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Hot to Trot

In search of the hottest hot sauce

By Rob. Walton

New Orleanians love their food spicy. The shrimp Creole here will make

the average Midwesterner’s eyes water…not to mention the blackened

redfish, jambalaya and seafood gumbo. Anywhere you go, the locals dispense

Tabasco sauce as if it were ketchup. After dining out here for a week, with

our palates inured to the spices, Tabasco seems like a downright bland condiment,

so we’re off in search of the hottest hot sauce we can find. Our model

Katalina, being from Mexico where salsa is muy picante, rises to the challenge

and volunteers to lead our quest.

We set out for the French Market where there are more varieties of hot

sauce

than frat guys on Bourbon Street. Along the way, our own hot tamale

recalls

her earliest hot and spicy memory. “When I was a girl, around five or

six

years old, my dad used to give me money to eat jalapeño peppers

in

front of

his friends to show how tough I was. I’d eat about half of one, he’d

give

me

the money, then I’d go cry to my mom. Now that I think of it, that

sounds

kinda like torture, doesn’t it?”

Well, she’s a big girl now, and she likes it rough, like so many Cajun

masochists. When we enter the French Market, a year-round farmers

market/flea

market on the Mississippi River, we know we are in the right place.

Over

our

heads hang dozens of red chili pepper wreaths. The proprietor explains

that

chili peppers are indeed hot and the base of many a Cajun dish, but

the

meanest mother of all peppers is the habañero. We push on in

search

of the

potent habañero.

Katalina and her spicy palate lead us to the center of the complex

where

literally thousands of hot sauce varieties line the walls, bearing

lethal

names like Torture and Pain or sexual names like Monica’s Down on Your

Knees

Hot Sauce. Why there are so many naked girls on hot sauce labels we’re

not

exactly sure, but we have a feeling someone will tell us before the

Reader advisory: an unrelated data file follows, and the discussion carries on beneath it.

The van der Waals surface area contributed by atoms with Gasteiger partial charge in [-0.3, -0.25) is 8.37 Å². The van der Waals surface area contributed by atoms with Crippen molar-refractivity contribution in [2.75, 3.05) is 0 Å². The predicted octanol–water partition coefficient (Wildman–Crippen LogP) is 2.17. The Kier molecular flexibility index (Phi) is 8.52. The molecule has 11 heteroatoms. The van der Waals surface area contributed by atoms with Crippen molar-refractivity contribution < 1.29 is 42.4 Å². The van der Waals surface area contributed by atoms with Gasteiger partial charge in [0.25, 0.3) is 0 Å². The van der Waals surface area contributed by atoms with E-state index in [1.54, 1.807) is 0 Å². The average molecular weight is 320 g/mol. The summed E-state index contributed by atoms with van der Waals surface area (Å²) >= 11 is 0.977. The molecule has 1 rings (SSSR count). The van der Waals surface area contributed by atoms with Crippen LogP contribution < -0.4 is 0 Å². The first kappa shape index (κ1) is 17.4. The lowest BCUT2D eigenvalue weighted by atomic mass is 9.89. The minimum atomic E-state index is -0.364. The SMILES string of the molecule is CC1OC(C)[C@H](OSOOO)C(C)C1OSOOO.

day is

over.

For our little experiment, we come upon the perfect lab. A shop called

I

Love

Nawlins has a sample table of hot sauces arranged from mildest to

wildest,

with dipping cups of each brand on the counter in front of each

bottle. A

basket of popcorn offers tasters a means of sampling the concoctions.

We

should have known by the water cooler next to the display table that

we

were in for trouble. At the wild end of the spectrum are two bottles.

The

penultimate, called Widow, has an actual plastic spider affixed to the

neck.

And the end-all be-all at the very end is a tiny little bottle called

Gold

Cap ($8.99 for 1.7 ounces — more than some perfume!). Just as we

suspected,

these two sauces are made from habañero peppers. The experiment

is

on.

For our own safety, we decide to let the public be our guinea pigs.

Katalina

stands behind the counter and entices passersby with her tasty

offerings.

Our first victim is Robert from New Jersey, who proclaims himself a

seasoned

hot sauce eater. Katalina, ever the gracious hostess, dips his popcorn

all

the

way into the sample dish and pulls it out dripping the Gold Cap sauce,

which

is so red, it’s almost black. She plops it into his mouth. Robert

expects

a

tingle, but gets a scalding. Within seconds, his eyes are tearing, his

nose

is running, he develops the hiccups and we believe we saw steam shoot

out

of

his ears. After doing the hot sauce fan dance, Robert is finally able

to

muster some words. “I’ve never had anything that hot in my life,” he

gasps.

“I’m gagging, my throat is tight, my eyes are watering and my tongue

burns

like hell. I can respect somebody who can handle that stuff.”

Robert, meet Sam, a dentist from Erie, Pennsylvania. Sam takes a big

scoop

of

the Gold Cap, chews it up and swallows it as if he were eating a water

cracker. Not a flinch. “Hot sauce doesn’t bother me. The secret is to

not

let

it touch your lips. I can eat whatever I want.”

Sam’s brother Nader attests to that. “He has his name up on plaques

for

eating hot sauce at three or four places back home.”

But, Sam, have you ever eaten anything that’s too hot?

“Some girl I used to know.”

All kidding aside, Sam admits, “Capsicum is the active ingredient in

pepper sauce that

makes it so hot. I can’t eat that. Medically, you can’t eat that.

You’d

have

a heart attack. It’ll kill you. It’s sold in a little bottle with an

eye

dropper.”

So what’s the appeal of eating hot sauce?

“It makes your heart rate go up. It makes you sweat. It’s like a

substitute

for sex.”

Our question has been answered.

© 2000 . All rights reserved.

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